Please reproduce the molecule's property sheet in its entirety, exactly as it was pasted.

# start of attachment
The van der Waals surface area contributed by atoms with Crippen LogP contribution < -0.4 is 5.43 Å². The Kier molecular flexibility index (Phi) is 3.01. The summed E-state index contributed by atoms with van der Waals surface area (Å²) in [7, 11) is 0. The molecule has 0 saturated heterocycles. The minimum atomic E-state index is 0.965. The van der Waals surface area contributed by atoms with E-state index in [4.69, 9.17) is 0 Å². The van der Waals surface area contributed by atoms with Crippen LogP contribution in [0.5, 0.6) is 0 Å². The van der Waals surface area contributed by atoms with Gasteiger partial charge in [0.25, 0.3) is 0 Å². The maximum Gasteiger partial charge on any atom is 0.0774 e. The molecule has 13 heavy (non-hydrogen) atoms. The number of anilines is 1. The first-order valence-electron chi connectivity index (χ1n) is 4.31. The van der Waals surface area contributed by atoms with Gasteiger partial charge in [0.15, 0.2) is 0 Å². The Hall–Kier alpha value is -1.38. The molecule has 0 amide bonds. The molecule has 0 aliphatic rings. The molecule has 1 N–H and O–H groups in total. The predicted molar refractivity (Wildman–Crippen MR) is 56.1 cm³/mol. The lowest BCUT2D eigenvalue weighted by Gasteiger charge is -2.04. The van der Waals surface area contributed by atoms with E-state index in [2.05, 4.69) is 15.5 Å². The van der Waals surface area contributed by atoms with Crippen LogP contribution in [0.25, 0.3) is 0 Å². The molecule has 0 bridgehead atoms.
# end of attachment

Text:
The van der Waals surface area contributed by atoms with Crippen LogP contribution < -0.4 is 5.43 Å². The Kier molecular flexibility index (Phi) is 3.01. The summed E-state index contributed by atoms with van der Waals surface area (Å²) in [7, 11) is 0. The molecule has 0 saturated heterocycles. The minimum atomic E-state index is 0.965. The van der Waals surface area contributed by atoms with E-state index in [4.69, 9.17) is 0 Å². The van der Waals surface area contributed by atoms with Crippen LogP contribution in [0.5, 0.6) is 0 Å². The van der Waals surface area contributed by atoms with Gasteiger partial charge in [0.25, 0.3) is 0 Å². The maximum Gasteiger partial charge on any atom is 0.0774 e. The molecule has 13 heavy (non-hydrogen) atoms. The number of anilines is 1. The first-order valence-electron chi connectivity index (χ1n) is 4.31. The van der Waals surface area contributed by atoms with Gasteiger partial charge in [0.15, 0.2) is 0 Å². The Hall–Kier alpha value is -1.38. The molecule has 0 amide bonds. The molecule has 0 aliphatic rings. The molecule has 1 N–H and O–H groups in total. The predicted molar refractivity (Wildman–Crippen MR) is 56.1 cm³/mol. The lowest BCUT2D eigenvalue weighted by Gasteiger charge is -2.04. The van der Waals surface area contributed by atoms with E-state index in [2.05, 4.69) is 15.5 Å². The van der Waals surface area contributed by atoms with Crippen LogP contribution in [0.25, 0.3) is 0 Å². The molecule has 0 bridgehead atoms.